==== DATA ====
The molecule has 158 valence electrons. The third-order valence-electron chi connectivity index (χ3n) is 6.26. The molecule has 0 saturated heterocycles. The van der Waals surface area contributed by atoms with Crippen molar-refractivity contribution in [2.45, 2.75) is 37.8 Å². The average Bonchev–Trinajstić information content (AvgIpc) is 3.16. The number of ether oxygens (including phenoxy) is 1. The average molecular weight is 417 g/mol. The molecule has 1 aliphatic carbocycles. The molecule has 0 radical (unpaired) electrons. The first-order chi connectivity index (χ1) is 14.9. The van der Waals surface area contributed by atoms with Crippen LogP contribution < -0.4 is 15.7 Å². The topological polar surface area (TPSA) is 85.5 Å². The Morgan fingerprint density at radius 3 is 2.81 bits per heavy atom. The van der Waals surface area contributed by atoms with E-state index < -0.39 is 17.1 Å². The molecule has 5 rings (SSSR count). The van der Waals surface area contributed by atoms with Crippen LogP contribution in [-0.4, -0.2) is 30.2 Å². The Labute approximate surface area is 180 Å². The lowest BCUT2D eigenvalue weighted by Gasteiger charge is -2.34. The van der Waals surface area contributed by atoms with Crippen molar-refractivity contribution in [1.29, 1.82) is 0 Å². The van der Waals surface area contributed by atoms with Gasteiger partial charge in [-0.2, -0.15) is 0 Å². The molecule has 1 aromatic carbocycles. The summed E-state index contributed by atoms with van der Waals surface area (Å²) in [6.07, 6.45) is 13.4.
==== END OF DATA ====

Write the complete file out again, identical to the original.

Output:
The molecule has 158 valence electrons. The third-order valence-electron chi connectivity index (χ3n) is 6.26. The molecule has 0 saturated heterocycles. The van der Waals surface area contributed by atoms with Crippen molar-refractivity contribution in [2.45, 2.75) is 37.8 Å². The average Bonchev–Trinajstić information content (AvgIpc) is 3.16. The number of ether oxygens (including phenoxy) is 1. The average molecular weight is 417 g/mol. The molecule has 1 aliphatic carbocycles. The molecule has 0 radical (unpaired) electrons. The first-order chi connectivity index (χ1) is 14.9. The van der Waals surface area contributed by atoms with Crippen LogP contribution < -0.4 is 15.7 Å². The topological polar surface area (TPSA) is 85.5 Å². The Morgan fingerprint density at radius 3 is 2.81 bits per heavy atom. The van der Waals surface area contributed by atoms with E-state index < -0.39 is 17.1 Å². The molecule has 5 rings (SSSR count). The van der Waals surface area contributed by atoms with Crippen LogP contribution in [-0.4, -0.2) is 30.2 Å². The Labute approximate surface area is 180 Å². The lowest BCUT2D eigenvalue weighted by Gasteiger charge is -2.34. The van der Waals surface area contributed by atoms with Crippen molar-refractivity contribution in [1.29, 1.82) is 0 Å². The van der Waals surface area contributed by atoms with Gasteiger partial charge in [-0.2, -0.15) is 0 Å². The molecule has 1 aromatic carbocycles. The summed E-state index contributed by atoms with van der Waals surface area (Å²) in [6.07, 6.45) is 13.4.